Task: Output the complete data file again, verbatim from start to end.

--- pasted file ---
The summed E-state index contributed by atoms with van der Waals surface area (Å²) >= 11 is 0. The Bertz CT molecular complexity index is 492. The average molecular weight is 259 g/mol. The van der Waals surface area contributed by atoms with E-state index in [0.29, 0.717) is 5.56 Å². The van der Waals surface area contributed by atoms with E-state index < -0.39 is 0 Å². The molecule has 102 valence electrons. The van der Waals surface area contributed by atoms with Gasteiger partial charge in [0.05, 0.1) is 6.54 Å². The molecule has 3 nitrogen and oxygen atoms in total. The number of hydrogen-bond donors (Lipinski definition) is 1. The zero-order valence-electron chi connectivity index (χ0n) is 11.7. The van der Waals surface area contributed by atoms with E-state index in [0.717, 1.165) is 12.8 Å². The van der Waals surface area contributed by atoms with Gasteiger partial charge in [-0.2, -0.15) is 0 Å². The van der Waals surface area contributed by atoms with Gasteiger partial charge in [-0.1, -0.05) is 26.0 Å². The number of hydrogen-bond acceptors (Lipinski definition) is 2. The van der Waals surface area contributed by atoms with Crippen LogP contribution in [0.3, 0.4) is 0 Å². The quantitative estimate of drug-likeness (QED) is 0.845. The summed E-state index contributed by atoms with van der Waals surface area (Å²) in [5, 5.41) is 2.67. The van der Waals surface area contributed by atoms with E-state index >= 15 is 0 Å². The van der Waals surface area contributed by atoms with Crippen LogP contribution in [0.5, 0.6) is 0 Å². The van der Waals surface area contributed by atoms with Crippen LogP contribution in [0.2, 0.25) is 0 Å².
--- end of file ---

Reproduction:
The summed E-state index contributed by atoms with van der Waals surface area (Å²) >= 11 is 0. The Bertz CT molecular complexity index is 492. The average molecular weight is 259 g/mol. The van der Waals surface area contributed by atoms with E-state index in [0.29, 0.717) is 5.56 Å². The van der Waals surface area contributed by atoms with E-state index < -0.39 is 0 Å². The molecule has 102 valence electrons. The van der Waals surface area contributed by atoms with Gasteiger partial charge in [0.05, 0.1) is 6.54 Å². The molecule has 3 nitrogen and oxygen atoms in total. The number of hydrogen-bond donors (Lipinski definition) is 1. The zero-order valence-electron chi connectivity index (χ0n) is 11.7. The van der Waals surface area contributed by atoms with E-state index in [0.717, 1.165) is 12.8 Å². The van der Waals surface area contributed by atoms with Gasteiger partial charge in [-0.2, -0.15) is 0 Å². The van der Waals surface area contributed by atoms with Gasteiger partial charge in [-0.1, -0.05) is 26.0 Å². The number of hydrogen-bond acceptors (Lipinski definition) is 2. The van der Waals surface area contributed by atoms with Crippen LogP contribution in [0.3, 0.4) is 0 Å². The quantitative estimate of drug-likeness (QED) is 0.845. The summed E-state index contributed by atoms with van der Waals surface area (Å²) in [5, 5.41) is 2.67. The van der Waals surface area contributed by atoms with E-state index >= 15 is 0 Å². The van der Waals surface area contributed by atoms with Crippen LogP contribution in [0.5, 0.6) is 0 Å². The van der Waals surface area contributed by atoms with Crippen LogP contribution in [0.2, 0.25) is 0 Å².